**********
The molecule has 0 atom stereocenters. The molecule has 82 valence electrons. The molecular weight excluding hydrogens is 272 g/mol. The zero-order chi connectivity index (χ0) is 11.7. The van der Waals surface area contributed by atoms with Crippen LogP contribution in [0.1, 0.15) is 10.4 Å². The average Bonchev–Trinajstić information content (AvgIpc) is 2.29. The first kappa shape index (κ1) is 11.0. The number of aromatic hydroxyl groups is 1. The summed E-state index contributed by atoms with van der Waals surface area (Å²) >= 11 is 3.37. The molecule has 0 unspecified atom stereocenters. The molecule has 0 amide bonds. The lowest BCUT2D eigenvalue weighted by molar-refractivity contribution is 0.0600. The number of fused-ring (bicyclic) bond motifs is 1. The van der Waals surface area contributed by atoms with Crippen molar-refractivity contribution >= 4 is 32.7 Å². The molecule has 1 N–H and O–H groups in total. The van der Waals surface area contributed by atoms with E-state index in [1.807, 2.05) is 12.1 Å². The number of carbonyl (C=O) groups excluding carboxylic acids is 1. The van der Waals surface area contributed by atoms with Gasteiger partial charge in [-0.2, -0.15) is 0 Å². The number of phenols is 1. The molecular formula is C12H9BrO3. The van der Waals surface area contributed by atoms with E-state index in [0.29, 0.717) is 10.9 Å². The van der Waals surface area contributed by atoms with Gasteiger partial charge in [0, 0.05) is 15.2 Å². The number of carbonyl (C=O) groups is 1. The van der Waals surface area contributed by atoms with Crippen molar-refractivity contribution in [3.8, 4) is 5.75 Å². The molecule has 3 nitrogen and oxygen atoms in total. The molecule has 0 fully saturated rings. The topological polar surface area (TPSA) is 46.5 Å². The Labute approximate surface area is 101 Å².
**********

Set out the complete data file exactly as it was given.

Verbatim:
The molecule has 0 atom stereocenters. The molecule has 82 valence electrons. The molecular weight excluding hydrogens is 272 g/mol. The zero-order chi connectivity index (χ0) is 11.7. The van der Waals surface area contributed by atoms with Crippen LogP contribution in [0.1, 0.15) is 10.4 Å². The average Bonchev–Trinajstić information content (AvgIpc) is 2.29. The first kappa shape index (κ1) is 11.0. The number of aromatic hydroxyl groups is 1. The summed E-state index contributed by atoms with van der Waals surface area (Å²) >= 11 is 3.37. The molecule has 0 unspecified atom stereocenters. The molecule has 0 amide bonds. The lowest BCUT2D eigenvalue weighted by molar-refractivity contribution is 0.0600. The number of fused-ring (bicyclic) bond motifs is 1. The van der Waals surface area contributed by atoms with Crippen molar-refractivity contribution >= 4 is 32.7 Å². The molecule has 1 N–H and O–H groups in total. The van der Waals surface area contributed by atoms with E-state index in [1.807, 2.05) is 12.1 Å². The number of carbonyl (C=O) groups excluding carboxylic acids is 1. The van der Waals surface area contributed by atoms with Gasteiger partial charge in [-0.2, -0.15) is 0 Å². The number of phenols is 1. The molecular formula is C12H9BrO3. The van der Waals surface area contributed by atoms with E-state index in [0.29, 0.717) is 10.9 Å². The van der Waals surface area contributed by atoms with Gasteiger partial charge in [0, 0.05) is 15.2 Å². The number of carbonyl (C=O) groups is 1. The van der Waals surface area contributed by atoms with Crippen molar-refractivity contribution in [3.8, 4) is 5.75 Å². The molecule has 3 nitrogen and oxygen atoms in total. The molecule has 0 fully saturated rings. The topological polar surface area (TPSA) is 46.5 Å². The Labute approximate surface area is 101 Å².